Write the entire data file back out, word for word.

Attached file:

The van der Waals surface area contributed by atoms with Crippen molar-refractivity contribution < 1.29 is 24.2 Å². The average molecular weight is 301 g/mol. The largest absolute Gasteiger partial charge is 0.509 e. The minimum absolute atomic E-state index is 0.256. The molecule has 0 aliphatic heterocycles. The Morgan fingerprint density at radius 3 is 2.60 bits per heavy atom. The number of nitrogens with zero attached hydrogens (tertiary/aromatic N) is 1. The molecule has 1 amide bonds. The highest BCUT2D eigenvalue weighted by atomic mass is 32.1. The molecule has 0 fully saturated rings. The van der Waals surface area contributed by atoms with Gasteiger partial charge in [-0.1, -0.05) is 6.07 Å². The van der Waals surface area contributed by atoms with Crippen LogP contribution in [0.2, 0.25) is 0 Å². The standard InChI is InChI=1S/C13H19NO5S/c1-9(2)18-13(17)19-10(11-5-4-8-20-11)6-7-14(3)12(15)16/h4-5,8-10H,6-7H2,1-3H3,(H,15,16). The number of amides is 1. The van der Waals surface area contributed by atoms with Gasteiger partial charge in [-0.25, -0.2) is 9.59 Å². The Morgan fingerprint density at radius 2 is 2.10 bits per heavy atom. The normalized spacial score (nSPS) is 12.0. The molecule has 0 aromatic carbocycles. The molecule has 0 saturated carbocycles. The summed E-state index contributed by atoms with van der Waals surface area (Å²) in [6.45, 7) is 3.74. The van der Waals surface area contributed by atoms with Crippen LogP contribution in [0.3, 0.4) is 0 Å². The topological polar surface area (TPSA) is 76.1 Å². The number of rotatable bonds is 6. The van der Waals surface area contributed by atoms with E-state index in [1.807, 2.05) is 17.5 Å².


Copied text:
The van der Waals surface area contributed by atoms with Crippen molar-refractivity contribution < 1.29 is 24.2 Å². The average molecular weight is 301 g/mol. The largest absolute Gasteiger partial charge is 0.509 e. The minimum absolute atomic E-state index is 0.256. The molecule has 0 aliphatic heterocycles. The Morgan fingerprint density at radius 3 is 2.60 bits per heavy atom. The number of nitrogens with zero attached hydrogens (tertiary/aromatic N) is 1. The molecule has 1 amide bonds. The highest BCUT2D eigenvalue weighted by atomic mass is 32.1. The molecule has 0 fully saturated rings. The van der Waals surface area contributed by atoms with Gasteiger partial charge in [-0.1, -0.05) is 6.07 Å². The van der Waals surface area contributed by atoms with Crippen LogP contribution in [0.2, 0.25) is 0 Å². The standard InChI is InChI=1S/C13H19NO5S/c1-9(2)18-13(17)19-10(11-5-4-8-20-11)6-7-14(3)12(15)16/h4-5,8-10H,6-7H2,1-3H3,(H,15,16). The number of amides is 1. The van der Waals surface area contributed by atoms with Gasteiger partial charge in [-0.25, -0.2) is 9.59 Å². The Morgan fingerprint density at radius 2 is 2.10 bits per heavy atom. The normalized spacial score (nSPS) is 12.0. The molecule has 0 aromatic carbocycles. The molecule has 0 saturated carbocycles. The summed E-state index contributed by atoms with van der Waals surface area (Å²) in [6.45, 7) is 3.74. The van der Waals surface area contributed by atoms with Crippen LogP contribution in [0.3, 0.4) is 0 Å². The topological polar surface area (TPSA) is 76.1 Å². The number of rotatable bonds is 6. The van der Waals surface area contributed by atoms with E-state index in [1.807, 2.05) is 17.5 Å².